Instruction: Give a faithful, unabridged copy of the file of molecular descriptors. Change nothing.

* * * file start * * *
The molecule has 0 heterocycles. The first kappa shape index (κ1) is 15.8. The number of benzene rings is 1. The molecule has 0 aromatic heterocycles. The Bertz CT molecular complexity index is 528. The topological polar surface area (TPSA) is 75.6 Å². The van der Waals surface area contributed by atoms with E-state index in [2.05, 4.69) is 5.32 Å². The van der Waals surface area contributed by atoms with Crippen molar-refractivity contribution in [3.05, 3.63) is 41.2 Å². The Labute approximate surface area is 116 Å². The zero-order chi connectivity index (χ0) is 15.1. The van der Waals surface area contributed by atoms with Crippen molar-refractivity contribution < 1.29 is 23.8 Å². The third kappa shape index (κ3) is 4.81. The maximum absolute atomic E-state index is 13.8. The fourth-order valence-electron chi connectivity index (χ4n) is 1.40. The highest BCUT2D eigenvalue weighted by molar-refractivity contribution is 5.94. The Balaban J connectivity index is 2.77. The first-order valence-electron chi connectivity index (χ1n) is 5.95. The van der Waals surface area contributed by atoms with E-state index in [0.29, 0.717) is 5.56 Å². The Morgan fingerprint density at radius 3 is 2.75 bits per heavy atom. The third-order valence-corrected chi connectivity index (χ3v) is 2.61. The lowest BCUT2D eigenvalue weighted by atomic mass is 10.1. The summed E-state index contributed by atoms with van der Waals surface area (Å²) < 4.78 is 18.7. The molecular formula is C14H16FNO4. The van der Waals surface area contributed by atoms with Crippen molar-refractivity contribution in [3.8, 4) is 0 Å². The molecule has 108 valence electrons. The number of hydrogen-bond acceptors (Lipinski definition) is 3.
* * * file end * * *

The molecule has 0 heterocycles. The first kappa shape index (κ1) is 15.8. The number of benzene rings is 1. The molecule has 0 aromatic heterocycles. The Bertz CT molecular complexity index is 528. The topological polar surface area (TPSA) is 75.6 Å². The van der Waals surface area contributed by atoms with E-state index in [2.05, 4.69) is 5.32 Å². The van der Waals surface area contributed by atoms with Crippen molar-refractivity contribution in [3.05, 3.63) is 41.2 Å². The Labute approximate surface area is 116 Å². The zero-order chi connectivity index (χ0) is 15.1. The van der Waals surface area contributed by atoms with Crippen molar-refractivity contribution < 1.29 is 23.8 Å². The third kappa shape index (κ3) is 4.81. The maximum absolute atomic E-state index is 13.8. The fourth-order valence-electron chi connectivity index (χ4n) is 1.40. The highest BCUT2D eigenvalue weighted by molar-refractivity contribution is 5.94. The Balaban J connectivity index is 2.77. The first-order valence-electron chi connectivity index (χ1n) is 5.95. The van der Waals surface area contributed by atoms with E-state index in [0.29, 0.717) is 5.56 Å². The Morgan fingerprint density at radius 3 is 2.75 bits per heavy atom. The third-order valence-corrected chi connectivity index (χ3v) is 2.61. The lowest BCUT2D eigenvalue weighted by atomic mass is 10.1. The summed E-state index contributed by atoms with van der Waals surface area (Å²) < 4.78 is 18.7. The molecular formula is C14H16FNO4. The van der Waals surface area contributed by atoms with Crippen molar-refractivity contribution in [3.8, 4) is 0 Å². The molecule has 108 valence electrons. The number of hydrogen-bond acceptors (Lipinski definition) is 3.